William James, the nineteenth century American philosopher, explained why “older truths” are rarely abandoned. “Their influence is absolutely controlling,” he wrote. “Loyalty to them is the first principle – in most cases it is the only principle; for by far the most usual way of handling phenomena so novel that they would make for a serious rearrangement of our preconceptions is to ignore them altogether, or to abuse those who bear witness for them.”
Defense counsel in the Flowers is trying to convert eleven white jurors to a novel reassessment of long-accepted fact. In Winona’s respectable white community, the guilt of Curtis Flowers is an “old truth”, a maxim so well established that it passes for common sense. Getting a single juror to re-evaluate the state’s case is like trying to convert a Baptist to Islam. The new idea, if accepted, would impact an entire web of social relationships. Friendships would be lost. Business opportunities would vanish. The doors and windows of polite society would slam shut.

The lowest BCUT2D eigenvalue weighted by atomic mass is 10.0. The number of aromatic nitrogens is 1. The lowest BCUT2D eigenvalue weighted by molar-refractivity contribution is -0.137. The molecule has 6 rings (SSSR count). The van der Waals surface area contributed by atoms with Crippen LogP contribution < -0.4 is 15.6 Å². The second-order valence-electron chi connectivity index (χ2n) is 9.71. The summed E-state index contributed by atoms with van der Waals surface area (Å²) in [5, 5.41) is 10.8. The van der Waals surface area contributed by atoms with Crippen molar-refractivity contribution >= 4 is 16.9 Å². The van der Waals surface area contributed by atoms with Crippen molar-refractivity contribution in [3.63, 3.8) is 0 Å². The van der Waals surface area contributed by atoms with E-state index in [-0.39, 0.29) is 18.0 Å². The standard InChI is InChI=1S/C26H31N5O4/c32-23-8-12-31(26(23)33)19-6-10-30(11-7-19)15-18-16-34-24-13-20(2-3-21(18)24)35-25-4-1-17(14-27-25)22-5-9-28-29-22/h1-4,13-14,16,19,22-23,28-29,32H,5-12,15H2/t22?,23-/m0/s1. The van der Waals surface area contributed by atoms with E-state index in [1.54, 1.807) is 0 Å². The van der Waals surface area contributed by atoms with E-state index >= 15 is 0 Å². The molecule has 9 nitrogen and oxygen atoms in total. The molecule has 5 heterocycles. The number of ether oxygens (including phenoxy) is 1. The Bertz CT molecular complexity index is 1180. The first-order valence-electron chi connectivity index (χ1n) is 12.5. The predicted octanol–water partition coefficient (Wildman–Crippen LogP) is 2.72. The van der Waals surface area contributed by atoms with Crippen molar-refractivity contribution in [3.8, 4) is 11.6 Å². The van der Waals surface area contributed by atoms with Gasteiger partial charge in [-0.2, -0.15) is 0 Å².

How much easier to ignore this new truth while abusing those who bear witness to it. This explains the contempt Judge Loper has been heaping on Ray Carter and Alison Steiner this week. They represent a new truth which, if accepted, would reduce Winona’s white civilization to ruins.
In the next few days we will be witnessing a form of spiritual warfare in the courtroom. Loper and Evans will be reassuring the jurors that the old truth deserves their continued trust. Carter and Steiner will be preaching a new truth. At least one juror must experience a Damascus Road conversion in the next few days.
The challenge is formidable but not hopeless. Several of the jurors in this case were children back in 1996 when four people were killed execution-style in Winona Mississippi. Several other jurors are relatively new to Montgomery County. One juror is African American. Half the jury lives outside the comforting rhythms of the white mainstream. If we see a come-to-Jesus moment, it will likely come from this half of the jury.
If opening arguments are any indication, Curtis Flowers’ attorneys will be preaching for conversions.